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  • 1
    Keywords: CANCER ; EXPRESSION ; IN-VIVO ; GENERATION ; DISEASE ; SITE ; TISSUE ; RESPONSES ; SKIN ; ASSOCIATION ; bone marrow ; BONE-MARROW ; breast cancer ; LYMPHOCYTES ; IMMUNITY ; INTERFERON-ALPHA ; AUTOIMMUNITY ; DISORDERS ; LUPUS-ERYTHEMATOSUS ; REACTIVE T-CELLS ; TUMOR BIOLOGY ; anti-tumor ; T-cell immunity
    Abstract: A wide variety of cancer types has been associated with paraneoplastic autoimmune disorders and with the induction of autoimmunity against several autoantigens, among them self-antigens that are also expressed by tumor cells. This raises the question of autoimmune disorders as a result of immune reactions to the tumor. To date, however, requirements for the generation of autoimmune reactions in cancer patients remain largely unclear. In this study, we characterized conditions in altogether 131 patients, which determine autoimmune responses in primary breast cancer patients. We used ex vivo IFN-gamma EliSpot assays against autologous tumor or skin lysates to evaluate tumor- and auto-reactive T-cells (TCs) in the bone marrow (BM) as well as ELISA, ECLIA, and turbidimetric immunoassays for the detection of auto-reactive antibodies in the peripheral blood and compared results to intratumoral cytokine concentrations and pathobiological features of the primary tumor tissue. We here demonstrate a significant correlation between anti-tumor BMTC responses and cellular autoimmune reactivity in primary breast cancer patients (P = 0.002). Humoral autoimmune reactions, however, were negatively correlated with anti-tumor TC immunity (P = 0.039). We observed auto-reactive BMTCs especially in patients with well-differentiated, hormone receptor-positive carcinomas (P = 0.009). Furthermore, elevated concentrations of intratumoral IFN-alpha significantly correlated with the induction of cellular autoimmune reactivity (P = 0.0002), while humoral autoimmune reactions correlated with increased levels of intratumoral IL-12 (P = 0.04). Altogether, these data indicate a significant role of the tumor microenvironment and particularly that of IFN-alpha and IL-12 in the induction of systemic autoimmune responses and imply that the primary tumor tissue represents an integral site of autoimmune regulation in cancer patients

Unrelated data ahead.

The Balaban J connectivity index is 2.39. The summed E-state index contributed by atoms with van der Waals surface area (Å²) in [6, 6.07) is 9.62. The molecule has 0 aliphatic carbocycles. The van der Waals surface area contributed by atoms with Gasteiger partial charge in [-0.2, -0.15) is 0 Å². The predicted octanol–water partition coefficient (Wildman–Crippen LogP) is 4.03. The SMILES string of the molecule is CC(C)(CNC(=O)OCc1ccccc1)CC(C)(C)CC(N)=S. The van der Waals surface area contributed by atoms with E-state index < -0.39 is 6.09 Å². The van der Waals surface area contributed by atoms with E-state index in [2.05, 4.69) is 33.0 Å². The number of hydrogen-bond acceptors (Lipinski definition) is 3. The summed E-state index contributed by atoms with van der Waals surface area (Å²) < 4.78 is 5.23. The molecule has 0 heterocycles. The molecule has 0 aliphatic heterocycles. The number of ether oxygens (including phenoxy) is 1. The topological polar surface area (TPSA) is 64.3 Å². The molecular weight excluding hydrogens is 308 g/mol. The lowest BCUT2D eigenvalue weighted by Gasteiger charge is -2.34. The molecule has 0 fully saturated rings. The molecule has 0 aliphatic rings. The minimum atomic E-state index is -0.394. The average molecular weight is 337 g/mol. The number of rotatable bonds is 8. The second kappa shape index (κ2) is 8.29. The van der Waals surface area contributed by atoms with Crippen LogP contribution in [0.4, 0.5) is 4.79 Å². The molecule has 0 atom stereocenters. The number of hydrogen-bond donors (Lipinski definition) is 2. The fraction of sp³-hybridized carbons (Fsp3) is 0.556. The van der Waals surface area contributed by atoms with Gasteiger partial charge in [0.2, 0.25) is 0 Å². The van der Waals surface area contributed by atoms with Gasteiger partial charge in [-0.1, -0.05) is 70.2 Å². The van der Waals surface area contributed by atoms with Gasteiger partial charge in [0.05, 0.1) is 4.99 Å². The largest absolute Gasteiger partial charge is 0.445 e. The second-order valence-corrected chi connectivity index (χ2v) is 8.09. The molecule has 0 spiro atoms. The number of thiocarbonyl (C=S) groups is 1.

Type of Publication: Journal article published
    PubMed ID: 21161218
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  • 2
    Keywords: PEPTIDE ; EXPRESSION ; AUTOIMMUNE-DISEASE ; BONE-MARROW ; IDENTIFICATION ; STRATEGIES ; CANCER PATIENTS ; INTERLEUKIN (IL)-2 ; MAMMAGLOBIN
    Abstract: Regulatory T cells (Tregs) play an important role in controlling antitumor T-cell responses and hence represent a considerable obstacle for cancer immunotherapy. The abundance of specific Treg populations in cancer patients has been poorly analyzed so far. Here, we demonstrate that in breast cancer patients, Tregs often control spontaneous effector memory T-cell responses against mammaglobin, a common breast tissue-associated antigen that is overexpressed by breast carcinoma. Using functional assays, we identified a HLA-DRB1*04:01- and HLA-DRB1*07:01-restricted epitope of mammaglobin (mam(34-48)) that was frequently recognized by Tregs isolated from breast cancer patients. Using mam(34-48)-labeled HLA Class II tetramers, we quantified mammaglobin-specific Tregs and CD4(+) conventional T (Tcon) cells in breast carcinoma patients as well as in healthy individuals. Both mammaglobin-specific Tregs and Tcon cells were expanded in breast cancer patients, each constituting approximately 0.2% of their respective cell subpopulations. Conversely, mammaglobin-specific Tregs and CD4(+) Tcon cells were rare in healthy individuals (0.07%). Thus, we provide here for the first time evidence supporting the expansion of breast tissue-specific Tregs and CD4(+) Tcon cells in breast cancer patients. In addition, we substantiate the potential implications of breast tissue-specific Tregs in the suppression of antitumor immune responses in breast cancer patients. The HLA Class II tetramers used in this study may constitute a valuable tool to elucidate the role of antigen-specific Tregs in breast cancer immunity and to monitor breast cancer-specific CD4(+) T cells.
    Type of Publication: Journal article published
    PubMed ID: 23894725
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  • 3